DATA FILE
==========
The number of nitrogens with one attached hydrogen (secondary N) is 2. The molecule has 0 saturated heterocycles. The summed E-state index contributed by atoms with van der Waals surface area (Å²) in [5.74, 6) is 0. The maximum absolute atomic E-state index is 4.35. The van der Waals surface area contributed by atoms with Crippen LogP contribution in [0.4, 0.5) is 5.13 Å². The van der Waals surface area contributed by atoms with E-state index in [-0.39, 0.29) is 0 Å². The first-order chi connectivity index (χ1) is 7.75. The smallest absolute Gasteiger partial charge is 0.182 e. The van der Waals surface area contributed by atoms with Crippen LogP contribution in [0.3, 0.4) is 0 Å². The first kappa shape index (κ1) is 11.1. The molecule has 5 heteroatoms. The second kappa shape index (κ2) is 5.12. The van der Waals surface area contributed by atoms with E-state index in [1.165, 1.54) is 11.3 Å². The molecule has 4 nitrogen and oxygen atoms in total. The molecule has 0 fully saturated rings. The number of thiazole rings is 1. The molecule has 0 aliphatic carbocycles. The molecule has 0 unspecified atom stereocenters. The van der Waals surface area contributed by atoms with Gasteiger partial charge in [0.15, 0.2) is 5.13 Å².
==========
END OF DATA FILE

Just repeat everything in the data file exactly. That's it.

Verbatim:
The number of nitrogens with one attached hydrogen (secondary N) is 2. The molecule has 0 saturated heterocycles. The summed E-state index contributed by atoms with van der Waals surface area (Å²) in [5.74, 6) is 0. The maximum absolute atomic E-state index is 4.35. The van der Waals surface area contributed by atoms with Crippen LogP contribution in [0.4, 0.5) is 5.13 Å². The van der Waals surface area contributed by atoms with E-state index in [-0.39, 0.29) is 0 Å². The first-order chi connectivity index (χ1) is 7.75. The smallest absolute Gasteiger partial charge is 0.182 e. The van der Waals surface area contributed by atoms with Crippen LogP contribution in [0.3, 0.4) is 0 Å². The first kappa shape index (κ1) is 11.1. The molecule has 5 heteroatoms. The second kappa shape index (κ2) is 5.12. The van der Waals surface area contributed by atoms with E-state index in [1.165, 1.54) is 11.3 Å². The molecule has 4 nitrogen and oxygen atoms in total. The molecule has 0 fully saturated rings. The number of thiazole rings is 1. The molecule has 0 aliphatic carbocycles. The molecule has 0 unspecified atom stereocenters. The van der Waals surface area contributed by atoms with Gasteiger partial charge in [0.15, 0.2) is 5.13 Å².